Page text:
After watching Duke unravel down the stretch last night, I truly believe that Coach K came to the realization that this team was not going to be good (or good enough in Duke standards) and he had the surgery now to avoid being there to watch his team disintegrate. Just my thoughts. And one thing is for sure: Jeff Capel now has no prayer of being the head coach of the Blue Devils whenever Coach K retires...
I am now the biggest fan of the Atlanta Falcons. Go Matty Ice and Julio Jones and coach Dan Quinn, the Morristown native and brother of my friend John, the legendary New Jersey high school coach. But let's face facts. I'd root for the Putin All-Stars in the Rooskie Bowl if they were playing the New England Cheatalots. That team can't fail enough for my liking...
Here's to John Dunne and the Peacocks of St. Peter's University, who have put themselves right in the hunt of the regular season MAAC title with their sixth win in the last seven games, a huge win over Rider last night. Dunne has done a phenomenal job with this group, considering the adversity that the Peacocks have faced recently. Ridiculously, the MAAC schedule had them play five games over the last 10 days. These are college kids. How can they study, practice and play? Anyway, Dunne is doing perhaps his best coaching job of his 11 years as the head coach at Harvard on the Boulevard....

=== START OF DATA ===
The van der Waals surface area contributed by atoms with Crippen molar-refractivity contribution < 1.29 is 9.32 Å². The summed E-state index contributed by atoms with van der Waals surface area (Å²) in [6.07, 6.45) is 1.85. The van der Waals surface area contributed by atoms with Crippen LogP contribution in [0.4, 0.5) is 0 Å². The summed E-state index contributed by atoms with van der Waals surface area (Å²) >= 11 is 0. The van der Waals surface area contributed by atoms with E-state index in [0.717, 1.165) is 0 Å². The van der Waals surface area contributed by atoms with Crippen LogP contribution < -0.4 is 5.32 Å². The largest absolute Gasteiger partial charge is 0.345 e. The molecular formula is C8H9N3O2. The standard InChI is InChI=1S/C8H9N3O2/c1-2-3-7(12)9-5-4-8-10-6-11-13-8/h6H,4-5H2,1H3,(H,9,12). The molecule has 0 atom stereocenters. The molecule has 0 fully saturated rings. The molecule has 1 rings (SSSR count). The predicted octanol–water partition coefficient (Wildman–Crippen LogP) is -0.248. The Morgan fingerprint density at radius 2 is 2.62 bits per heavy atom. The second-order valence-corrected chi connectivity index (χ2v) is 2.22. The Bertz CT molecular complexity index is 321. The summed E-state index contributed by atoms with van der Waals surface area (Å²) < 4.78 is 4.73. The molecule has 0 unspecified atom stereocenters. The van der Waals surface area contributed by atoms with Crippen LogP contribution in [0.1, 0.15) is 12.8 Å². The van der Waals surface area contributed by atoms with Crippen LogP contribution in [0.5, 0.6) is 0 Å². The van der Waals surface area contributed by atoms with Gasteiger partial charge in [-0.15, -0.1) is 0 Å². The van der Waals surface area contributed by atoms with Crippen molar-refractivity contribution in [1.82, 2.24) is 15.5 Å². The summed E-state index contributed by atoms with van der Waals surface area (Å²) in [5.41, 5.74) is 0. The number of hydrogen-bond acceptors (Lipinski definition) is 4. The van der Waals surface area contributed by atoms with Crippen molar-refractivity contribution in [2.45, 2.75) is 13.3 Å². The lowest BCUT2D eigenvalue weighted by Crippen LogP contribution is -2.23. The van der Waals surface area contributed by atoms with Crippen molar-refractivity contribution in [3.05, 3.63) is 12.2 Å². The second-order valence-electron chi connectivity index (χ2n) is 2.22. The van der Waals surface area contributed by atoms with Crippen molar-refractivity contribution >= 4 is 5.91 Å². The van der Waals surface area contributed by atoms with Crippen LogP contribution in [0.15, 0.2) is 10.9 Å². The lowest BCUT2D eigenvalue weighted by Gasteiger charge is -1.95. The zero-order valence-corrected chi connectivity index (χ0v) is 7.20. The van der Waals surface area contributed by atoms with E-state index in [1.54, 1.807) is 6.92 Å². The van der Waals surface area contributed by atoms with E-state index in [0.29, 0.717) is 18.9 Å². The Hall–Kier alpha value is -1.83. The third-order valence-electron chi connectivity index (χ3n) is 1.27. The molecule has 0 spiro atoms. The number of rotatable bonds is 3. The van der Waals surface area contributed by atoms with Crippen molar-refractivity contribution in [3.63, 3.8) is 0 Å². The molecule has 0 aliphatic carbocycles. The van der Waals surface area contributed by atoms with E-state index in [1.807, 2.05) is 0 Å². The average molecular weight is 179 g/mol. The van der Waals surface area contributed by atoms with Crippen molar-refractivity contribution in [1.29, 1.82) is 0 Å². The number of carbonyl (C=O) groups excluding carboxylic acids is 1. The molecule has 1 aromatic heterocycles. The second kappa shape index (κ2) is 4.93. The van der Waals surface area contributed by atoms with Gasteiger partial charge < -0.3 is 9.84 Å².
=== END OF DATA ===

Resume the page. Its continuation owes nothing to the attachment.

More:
I promise more blogs this year than last.....I give you my word.
You can read more of my work at www.hudsonreporter.com, www.theobserver.com, www.dailyrecord.com or just Google my name and an assortment of articles will appear...